From Anti-Hero to Soubrette: Actresses in Nineteenth Century America

Opera, drama, comedy, burlesque… Decades before contemporary forms of media entertainment, theater was as essential part of American culture. A collection of nearly sixty actors’ role books (Ms. Coll. 1143) from the 1870s hints at the “backstage” aspects of this world including rehearsals, costumes, negotiations with celebrity performers and the balancing of tight budgets. Role books, which provide the relevant cues, lines and stage directions for one character in a play are interesting in their own right but what makes this collection come alive are the abundant annotations, marginalia, lists and even drawings sprinkled throughout the pages. These notes give mention to a number of nineteenth century actresses who had not only star power but also considerable authority within their industry.

The role book for King Creon in "Medea" includes phonetic pronunciations of some Greek words.

The role book for King Creon in “Medea” includes phonetic pronunciations of some Greek words.

Although women in the United States had limited legal rights throughout the nineteenth century and were expected to remain away from the public sphere, some actresses managed to work around the social constraints of their day and maintain a profile in business, politics and current events. While most of the women who did work (in textile mills, for example) were earning small fractions of the salaries of their male counterparts, successful female performers became enormously rich which allowed them to invest their money or take up philanthropic causes. Moreover, by the mid nineteenth century the profession of acting had lost it’s association with sin and lasciviousness and was rapidly gaining social respectability.

Miss Lotta Crabtree starred as a "mischievous" young girl in this musical comedy.

Miss Lotta Crabtree starred as a “mischievous” young girl in this musical comedy.

Charlotte Crabtree (1847-1924), a starlet who used many of the role books in this collection, charmed audiences over the course of a nearly four-decade career. Although “Miss Lotta” presented herself onstage as the incarnation of girlish naiveté, “as gentle and sweet and innocent as the bounding pink-eyed bunny in the fragrant caress of a clover bed” as one commentator put it, she managed her career, finances and public persona with great acuity. After being abandoned by her father, Miss Lotta began performing at age six in front of audiences of California gold miners to support herself and her mother. Quickly, she sprang to national and international fame, carefully investing in real estate along the way. Partly because of her petite size, Miss Lotta often played young men or boys, and in one instance, a boy dressing as a woman for disguise. But Lotta’s convolution of Victorian gender expectations extended beyond the stage as well. Known for smoking black cigars, she never married but kept herself busy after her retirement at age forty-five through philanthropy and the management of her investments, which had grown to four million dollars by the time of her death in 1924.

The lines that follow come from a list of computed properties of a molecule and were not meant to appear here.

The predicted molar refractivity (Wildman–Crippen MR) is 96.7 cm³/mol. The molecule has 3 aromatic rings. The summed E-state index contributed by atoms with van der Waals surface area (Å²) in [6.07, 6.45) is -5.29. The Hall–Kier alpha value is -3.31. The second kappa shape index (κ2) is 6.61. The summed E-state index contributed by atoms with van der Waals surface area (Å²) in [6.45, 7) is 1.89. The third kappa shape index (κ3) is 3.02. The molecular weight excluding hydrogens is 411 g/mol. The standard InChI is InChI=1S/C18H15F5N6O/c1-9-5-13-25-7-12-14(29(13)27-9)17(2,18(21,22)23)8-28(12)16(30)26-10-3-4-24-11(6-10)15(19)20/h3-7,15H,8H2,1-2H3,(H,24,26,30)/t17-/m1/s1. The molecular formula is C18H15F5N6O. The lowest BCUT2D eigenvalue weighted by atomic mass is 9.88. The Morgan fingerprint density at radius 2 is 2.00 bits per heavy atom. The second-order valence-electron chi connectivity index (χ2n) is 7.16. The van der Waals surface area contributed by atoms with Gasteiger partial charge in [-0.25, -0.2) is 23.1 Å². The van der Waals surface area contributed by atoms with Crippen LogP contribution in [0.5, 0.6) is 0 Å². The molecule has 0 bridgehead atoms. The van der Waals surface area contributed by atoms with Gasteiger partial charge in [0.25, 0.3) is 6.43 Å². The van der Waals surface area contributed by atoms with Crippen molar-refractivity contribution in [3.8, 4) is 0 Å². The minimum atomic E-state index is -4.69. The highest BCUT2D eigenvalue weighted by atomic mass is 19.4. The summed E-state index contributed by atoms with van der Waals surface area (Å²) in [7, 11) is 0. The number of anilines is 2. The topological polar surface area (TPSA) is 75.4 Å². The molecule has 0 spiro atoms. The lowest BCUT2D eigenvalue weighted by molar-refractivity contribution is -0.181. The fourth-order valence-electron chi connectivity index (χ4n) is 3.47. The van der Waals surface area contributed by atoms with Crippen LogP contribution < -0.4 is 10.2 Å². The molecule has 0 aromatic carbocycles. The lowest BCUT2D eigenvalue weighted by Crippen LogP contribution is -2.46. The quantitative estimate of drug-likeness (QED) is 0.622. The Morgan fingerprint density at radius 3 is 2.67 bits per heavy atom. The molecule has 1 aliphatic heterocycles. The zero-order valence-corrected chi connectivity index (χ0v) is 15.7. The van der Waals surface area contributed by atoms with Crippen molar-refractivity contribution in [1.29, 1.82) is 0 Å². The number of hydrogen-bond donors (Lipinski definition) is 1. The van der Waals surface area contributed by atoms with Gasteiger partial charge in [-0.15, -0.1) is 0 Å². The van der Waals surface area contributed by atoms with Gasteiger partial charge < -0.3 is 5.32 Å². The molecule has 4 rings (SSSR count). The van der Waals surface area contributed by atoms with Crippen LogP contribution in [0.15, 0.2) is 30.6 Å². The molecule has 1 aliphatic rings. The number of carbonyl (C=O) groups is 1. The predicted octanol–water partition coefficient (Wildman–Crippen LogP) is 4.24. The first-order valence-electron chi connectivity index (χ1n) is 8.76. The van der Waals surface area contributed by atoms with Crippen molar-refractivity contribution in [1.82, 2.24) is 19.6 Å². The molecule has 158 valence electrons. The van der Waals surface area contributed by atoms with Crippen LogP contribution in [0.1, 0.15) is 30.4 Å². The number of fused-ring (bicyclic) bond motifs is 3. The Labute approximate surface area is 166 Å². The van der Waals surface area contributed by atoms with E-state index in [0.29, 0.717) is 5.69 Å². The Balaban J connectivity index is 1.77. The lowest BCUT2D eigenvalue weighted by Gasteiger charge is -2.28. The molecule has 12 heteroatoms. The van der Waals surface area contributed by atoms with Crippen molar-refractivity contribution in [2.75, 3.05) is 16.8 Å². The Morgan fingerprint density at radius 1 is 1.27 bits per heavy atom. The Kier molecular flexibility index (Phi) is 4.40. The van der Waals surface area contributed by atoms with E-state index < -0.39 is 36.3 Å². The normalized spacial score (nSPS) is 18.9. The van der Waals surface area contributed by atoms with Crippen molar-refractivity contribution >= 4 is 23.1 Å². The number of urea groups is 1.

This role book was the property of theater manager Laura Keene.

This role book was the property of theater manager Laura Keene.

A role book for the part of John Leigh in Hunted Down was copied by Laura Keene, a British actress who began performing after her husband was convicted of a crime and sent to Australia on a prison ship. Though greatly appreciated for her skill as an actress, Keene was also a successful businesswoman and by the mid 1850s was running her own theater in New York City. Keene was performing with her company at Ford’s Theater on the night of the assassination of Abraham Lincoln. After the president was shot, Keene rushed to his box where she attended Lincoln until further help arrived (the blood-stained sleeve of her costume is on display at the National Museum of American History.) Keene’s bravery during this national event served to further propel her reputation and presence in the media. A penciled note on the front page of her role book which reads, “Laura Keene’s own handwriting to be preserved,” alludes to the respect she enjoyed within the theater world as well as the broad scope of her celebrity.

It’s hard to say what exactly it was about a career in theater that allowed these women to shake off the gender-based restrictions of the 19th century United States. Perhaps it was the sheer amount of money available in the industry or the fact that acting is centrally about assuming an identity different from one’s own. This collection of role books doesn’t fully answer that question, but it does show us some of the influence, intelligence and skill of the actresses of the 1870s.

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